I see the system working something like this:

  • John Smith is born, within days a management company creates a company called John Smith Future, LLC - this company is the legal entity that people will invest in and will receive a percentage of all earnings that John Smith receives over his lifetime (for example, 10% of all income after taxes).
  • John Smith Future LLC calculates the most likely earnings based on health, information on his parents and other relatives, location, and other factors. This calculation sets the initial sale price for the stock made available for purchase by the public.
  • Each parent receives 10% of the total stock, and 20% is set aside for John, which will be transferred to him after turning 18.
  • John Smith Future LLC releases its analysis of John Smith and makes the shares available for purchase on an exchange. The company holds all funds from investors for future use for activities that boost John’s earning potential.
  • The company can then take various actions to help ensure success and investor return on investment. This assistance can include anything from adding the child to a waiting list for a highly rated preschool or purchasing life insurance to ensure that should John die, the investors will receive some return.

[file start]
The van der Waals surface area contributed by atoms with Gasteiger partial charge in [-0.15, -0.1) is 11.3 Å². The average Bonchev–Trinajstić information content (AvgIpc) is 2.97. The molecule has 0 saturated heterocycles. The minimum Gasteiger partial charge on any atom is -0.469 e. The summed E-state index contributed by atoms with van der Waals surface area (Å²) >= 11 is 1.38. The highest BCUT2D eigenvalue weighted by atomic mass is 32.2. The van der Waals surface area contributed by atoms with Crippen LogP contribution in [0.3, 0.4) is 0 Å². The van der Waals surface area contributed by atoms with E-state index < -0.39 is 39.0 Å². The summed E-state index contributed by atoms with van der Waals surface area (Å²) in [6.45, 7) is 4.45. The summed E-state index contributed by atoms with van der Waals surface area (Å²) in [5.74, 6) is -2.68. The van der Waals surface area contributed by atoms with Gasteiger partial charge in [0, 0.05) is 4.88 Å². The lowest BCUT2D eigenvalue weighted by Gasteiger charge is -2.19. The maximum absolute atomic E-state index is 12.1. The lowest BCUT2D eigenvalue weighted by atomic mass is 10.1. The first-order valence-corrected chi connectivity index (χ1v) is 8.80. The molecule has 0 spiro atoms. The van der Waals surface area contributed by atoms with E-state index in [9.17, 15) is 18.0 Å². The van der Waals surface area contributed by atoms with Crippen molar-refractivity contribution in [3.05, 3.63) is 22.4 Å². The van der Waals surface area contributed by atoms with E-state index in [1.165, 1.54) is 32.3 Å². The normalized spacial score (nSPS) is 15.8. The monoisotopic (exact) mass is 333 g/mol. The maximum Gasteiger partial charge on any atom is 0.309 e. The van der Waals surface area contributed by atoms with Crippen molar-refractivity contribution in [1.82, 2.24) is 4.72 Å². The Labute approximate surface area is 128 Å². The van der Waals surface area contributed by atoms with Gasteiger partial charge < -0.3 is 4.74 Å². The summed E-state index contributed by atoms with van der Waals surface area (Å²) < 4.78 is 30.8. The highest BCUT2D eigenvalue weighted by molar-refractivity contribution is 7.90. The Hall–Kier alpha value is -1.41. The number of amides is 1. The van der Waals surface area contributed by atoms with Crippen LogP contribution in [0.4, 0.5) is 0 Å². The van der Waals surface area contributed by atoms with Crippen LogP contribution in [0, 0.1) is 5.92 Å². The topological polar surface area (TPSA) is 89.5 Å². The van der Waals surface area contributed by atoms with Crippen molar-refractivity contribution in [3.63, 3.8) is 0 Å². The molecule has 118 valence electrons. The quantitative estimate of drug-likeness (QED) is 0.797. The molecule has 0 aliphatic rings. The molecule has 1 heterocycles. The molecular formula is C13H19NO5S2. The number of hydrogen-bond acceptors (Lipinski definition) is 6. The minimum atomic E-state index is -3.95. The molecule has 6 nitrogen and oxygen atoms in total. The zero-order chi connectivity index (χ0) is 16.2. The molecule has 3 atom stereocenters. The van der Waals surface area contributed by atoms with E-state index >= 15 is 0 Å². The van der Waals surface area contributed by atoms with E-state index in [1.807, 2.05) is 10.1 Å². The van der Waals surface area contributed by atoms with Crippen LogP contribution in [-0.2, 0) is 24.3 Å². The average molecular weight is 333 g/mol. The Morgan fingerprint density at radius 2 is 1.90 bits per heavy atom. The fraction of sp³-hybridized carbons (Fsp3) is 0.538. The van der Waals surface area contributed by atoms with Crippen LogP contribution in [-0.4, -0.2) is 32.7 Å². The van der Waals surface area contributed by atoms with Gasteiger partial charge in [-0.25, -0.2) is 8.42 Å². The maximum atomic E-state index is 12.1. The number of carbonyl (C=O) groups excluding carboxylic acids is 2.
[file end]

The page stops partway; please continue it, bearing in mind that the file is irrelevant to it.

• Each quarter, the company will publish an updated analysis and earnings projection. These projections could change based on various factors; for example, if John and his parents move, moving to Silicon Valley versus a rural area with poor schools and high unemployment could substantially impact opportunities and future earnings.
  • As John goes through elementary school, test scores and aptitude tests will be used to further refine projections.
  • If John’s parents wish to place him in a private school, they can work with the company to determine the impact that will make to the projections and issue additional shares to help cover the expense.
  • As John decides on universities to apply to and majors to consider, the company may arrange for career counseling or mentorship to help him make the best decisions possible. As the company’s primary responsibility is to optimize John’s earnings, it will use its resources and call on investors to assist as much as possible to ensure that John is producing as much money as possible throughout his entire life. While the company can’t make John’s decisions for him, they can help him make informed decisions.